The 85th Annual Meeting of the American Association of Physical Anthropologists (2016)


Plastic digestive response to variation in dietary nutrient density and energetic status

JOANNA E. LAMBERT1 and JESSICA M. ROTHMAN2,3.

1Anthropology, University of Colorado - Boulder, 2Anthropology, Hunter College of CUNY, 3New York Consortium in Evolutionary Primatology

April 16, 2016 , Atrium Ballroom A/B Add to calendar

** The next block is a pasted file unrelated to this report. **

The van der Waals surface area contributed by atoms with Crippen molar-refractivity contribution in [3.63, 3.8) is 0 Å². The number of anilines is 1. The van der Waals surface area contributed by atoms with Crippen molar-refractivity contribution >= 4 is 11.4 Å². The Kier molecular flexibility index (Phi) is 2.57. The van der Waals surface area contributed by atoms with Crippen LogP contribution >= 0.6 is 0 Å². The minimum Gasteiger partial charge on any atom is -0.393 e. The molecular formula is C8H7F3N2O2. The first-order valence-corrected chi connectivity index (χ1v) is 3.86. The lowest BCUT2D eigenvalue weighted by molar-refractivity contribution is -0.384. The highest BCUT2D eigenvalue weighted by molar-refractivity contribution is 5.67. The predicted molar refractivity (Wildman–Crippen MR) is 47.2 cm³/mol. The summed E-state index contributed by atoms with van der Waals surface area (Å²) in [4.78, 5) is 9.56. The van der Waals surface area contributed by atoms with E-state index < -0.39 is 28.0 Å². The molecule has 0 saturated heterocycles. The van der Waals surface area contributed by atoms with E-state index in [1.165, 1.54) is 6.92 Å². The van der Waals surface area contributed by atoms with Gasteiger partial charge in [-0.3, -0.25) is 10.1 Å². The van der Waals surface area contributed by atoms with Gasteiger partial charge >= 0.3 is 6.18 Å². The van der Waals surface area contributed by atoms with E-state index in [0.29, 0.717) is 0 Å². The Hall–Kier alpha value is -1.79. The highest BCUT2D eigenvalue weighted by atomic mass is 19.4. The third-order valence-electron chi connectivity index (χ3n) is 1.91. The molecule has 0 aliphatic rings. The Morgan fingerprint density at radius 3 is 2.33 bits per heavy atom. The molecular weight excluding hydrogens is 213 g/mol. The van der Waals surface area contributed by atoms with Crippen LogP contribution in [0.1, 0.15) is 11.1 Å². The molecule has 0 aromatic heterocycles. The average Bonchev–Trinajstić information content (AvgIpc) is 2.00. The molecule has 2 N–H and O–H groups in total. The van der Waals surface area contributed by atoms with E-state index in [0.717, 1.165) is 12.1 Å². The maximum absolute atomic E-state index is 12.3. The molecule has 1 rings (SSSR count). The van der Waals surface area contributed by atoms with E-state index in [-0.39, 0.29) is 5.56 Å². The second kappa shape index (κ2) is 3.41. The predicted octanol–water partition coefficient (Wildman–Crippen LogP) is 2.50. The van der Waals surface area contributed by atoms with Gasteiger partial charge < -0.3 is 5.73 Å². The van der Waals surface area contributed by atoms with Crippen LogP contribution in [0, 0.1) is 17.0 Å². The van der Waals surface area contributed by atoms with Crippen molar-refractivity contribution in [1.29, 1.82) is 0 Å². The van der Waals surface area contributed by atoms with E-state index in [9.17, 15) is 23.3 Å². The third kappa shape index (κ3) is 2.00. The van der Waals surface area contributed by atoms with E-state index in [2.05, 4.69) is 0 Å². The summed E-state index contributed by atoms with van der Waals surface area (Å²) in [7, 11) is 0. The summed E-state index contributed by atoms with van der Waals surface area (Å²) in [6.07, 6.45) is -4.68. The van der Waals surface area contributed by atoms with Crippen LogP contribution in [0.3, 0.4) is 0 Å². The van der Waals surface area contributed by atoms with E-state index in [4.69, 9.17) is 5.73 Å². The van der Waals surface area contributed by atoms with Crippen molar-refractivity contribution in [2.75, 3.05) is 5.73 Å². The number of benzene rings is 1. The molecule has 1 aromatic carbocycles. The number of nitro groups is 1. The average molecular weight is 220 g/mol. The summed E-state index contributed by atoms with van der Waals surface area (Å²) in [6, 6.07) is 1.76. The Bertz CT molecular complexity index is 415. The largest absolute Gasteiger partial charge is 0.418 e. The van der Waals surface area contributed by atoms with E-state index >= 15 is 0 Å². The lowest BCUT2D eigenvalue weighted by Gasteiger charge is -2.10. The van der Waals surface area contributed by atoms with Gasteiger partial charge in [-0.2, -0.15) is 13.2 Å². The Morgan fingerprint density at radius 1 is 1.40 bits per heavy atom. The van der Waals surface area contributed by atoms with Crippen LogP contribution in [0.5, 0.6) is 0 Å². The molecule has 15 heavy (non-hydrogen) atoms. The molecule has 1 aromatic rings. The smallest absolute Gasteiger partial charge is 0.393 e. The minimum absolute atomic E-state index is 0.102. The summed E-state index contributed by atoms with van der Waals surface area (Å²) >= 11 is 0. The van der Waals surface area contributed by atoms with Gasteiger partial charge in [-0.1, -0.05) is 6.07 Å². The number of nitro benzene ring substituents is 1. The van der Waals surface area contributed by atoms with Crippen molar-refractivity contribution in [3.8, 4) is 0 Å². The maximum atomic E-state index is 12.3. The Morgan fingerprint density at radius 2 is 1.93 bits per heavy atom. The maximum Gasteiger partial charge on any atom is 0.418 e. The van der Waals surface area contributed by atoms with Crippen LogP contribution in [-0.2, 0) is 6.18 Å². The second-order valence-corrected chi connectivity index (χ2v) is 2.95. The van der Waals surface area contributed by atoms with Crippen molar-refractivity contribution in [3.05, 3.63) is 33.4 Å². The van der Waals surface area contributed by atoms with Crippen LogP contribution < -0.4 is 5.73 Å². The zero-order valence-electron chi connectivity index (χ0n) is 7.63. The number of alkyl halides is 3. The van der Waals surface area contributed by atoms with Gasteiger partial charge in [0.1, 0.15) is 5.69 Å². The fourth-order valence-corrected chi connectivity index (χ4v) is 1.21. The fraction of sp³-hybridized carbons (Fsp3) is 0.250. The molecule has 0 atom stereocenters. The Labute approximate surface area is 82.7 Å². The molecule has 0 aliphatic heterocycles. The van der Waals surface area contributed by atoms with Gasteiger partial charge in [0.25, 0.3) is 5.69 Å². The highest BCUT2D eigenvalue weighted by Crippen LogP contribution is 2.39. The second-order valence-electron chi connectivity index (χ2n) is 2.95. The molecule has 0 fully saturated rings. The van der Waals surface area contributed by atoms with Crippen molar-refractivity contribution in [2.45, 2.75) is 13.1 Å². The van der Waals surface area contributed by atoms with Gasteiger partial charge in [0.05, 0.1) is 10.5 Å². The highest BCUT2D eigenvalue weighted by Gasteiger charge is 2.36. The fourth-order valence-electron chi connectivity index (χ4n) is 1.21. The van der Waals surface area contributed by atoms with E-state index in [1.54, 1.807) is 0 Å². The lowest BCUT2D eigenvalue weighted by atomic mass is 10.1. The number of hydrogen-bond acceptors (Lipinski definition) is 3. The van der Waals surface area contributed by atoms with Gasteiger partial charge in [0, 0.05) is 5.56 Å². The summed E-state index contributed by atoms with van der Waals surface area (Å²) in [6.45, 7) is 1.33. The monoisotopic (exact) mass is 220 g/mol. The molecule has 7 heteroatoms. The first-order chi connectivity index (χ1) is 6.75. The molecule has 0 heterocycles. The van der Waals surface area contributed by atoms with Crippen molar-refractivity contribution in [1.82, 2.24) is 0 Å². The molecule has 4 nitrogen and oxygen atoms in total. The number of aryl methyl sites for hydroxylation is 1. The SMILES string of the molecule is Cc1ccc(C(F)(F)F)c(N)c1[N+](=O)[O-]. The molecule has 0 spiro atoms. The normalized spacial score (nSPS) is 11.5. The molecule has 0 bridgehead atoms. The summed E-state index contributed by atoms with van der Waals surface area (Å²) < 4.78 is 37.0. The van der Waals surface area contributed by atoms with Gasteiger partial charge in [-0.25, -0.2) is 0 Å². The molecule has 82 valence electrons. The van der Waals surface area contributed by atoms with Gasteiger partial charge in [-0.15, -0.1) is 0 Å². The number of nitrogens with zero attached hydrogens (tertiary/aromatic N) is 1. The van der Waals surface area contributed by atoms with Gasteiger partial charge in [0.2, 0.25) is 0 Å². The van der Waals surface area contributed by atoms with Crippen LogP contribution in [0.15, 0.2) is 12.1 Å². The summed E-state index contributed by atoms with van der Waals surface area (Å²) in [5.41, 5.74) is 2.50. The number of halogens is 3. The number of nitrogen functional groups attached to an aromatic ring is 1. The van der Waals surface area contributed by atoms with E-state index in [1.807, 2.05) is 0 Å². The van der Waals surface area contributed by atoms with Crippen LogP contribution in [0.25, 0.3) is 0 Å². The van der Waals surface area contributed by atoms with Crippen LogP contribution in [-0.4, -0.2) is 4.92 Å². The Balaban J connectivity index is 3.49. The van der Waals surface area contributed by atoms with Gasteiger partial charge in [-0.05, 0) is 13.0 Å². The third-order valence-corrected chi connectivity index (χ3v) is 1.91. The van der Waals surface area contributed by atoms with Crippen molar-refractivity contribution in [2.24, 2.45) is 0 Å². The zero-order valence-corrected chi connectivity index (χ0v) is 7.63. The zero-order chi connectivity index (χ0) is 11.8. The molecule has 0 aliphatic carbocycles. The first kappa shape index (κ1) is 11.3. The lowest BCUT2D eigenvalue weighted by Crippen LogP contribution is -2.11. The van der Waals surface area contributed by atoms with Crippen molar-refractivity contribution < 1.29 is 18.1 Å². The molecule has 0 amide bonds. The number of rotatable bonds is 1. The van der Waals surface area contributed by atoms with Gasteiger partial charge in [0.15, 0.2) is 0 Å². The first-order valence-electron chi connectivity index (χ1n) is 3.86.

Arguments for Cercopithecinae evolutionary and ecological success often center on adaptations selected for during periods of climate change, when shortages of energy exacerbated feeding competition. Although phenotypic adjustment is an à priori expectation under these circumstances, few specifics regarding physiological plasticity in response to variation in food availability/quality are known. We evaluate plasticity in digestion and measure how mean retention times (MRT) vary as a function of diets differing in nutrient density (ND) and digestible energy. Baseline caloric requirements of Macaca mulatta (9 male; 9 female) was determined for 3 months and animals habituated to 1 of 3 dietary treatments: D1 = High ND (3.8kcal/g Dry Matter [DM]) fed at 70% caloric requirement; D2 = High ND fed at 100% caloric requirement; D3 = Low ND (2.8kcal/g DM) fed at 100% caloric requirements. Animals were administered 40 inert markers over two feeding trials and all fecal samples screened for markers (6 days). A Mixed Effects model (R v 2.9) indicated no significant effect of caloric restriction on MRT (X2=0.0001; P>0.9) when fed high ND diets (D1 MRT 64.2h SD=19; D2 MRT 69.2h SD=13.11). However, low ND (D3 vs D1+D2) reduced MRT dramatically (MRT 26.6h; X2=19.711, P>0.001). Results suggest that cercopithecines adjust MRT in response to ND rather than caloric intake: as food quality declined, MRT shortened, presumably to maximize food intake rate. This suggests greater selective pressure for digestive plasticity in response to nutritional balance rather than energetic status.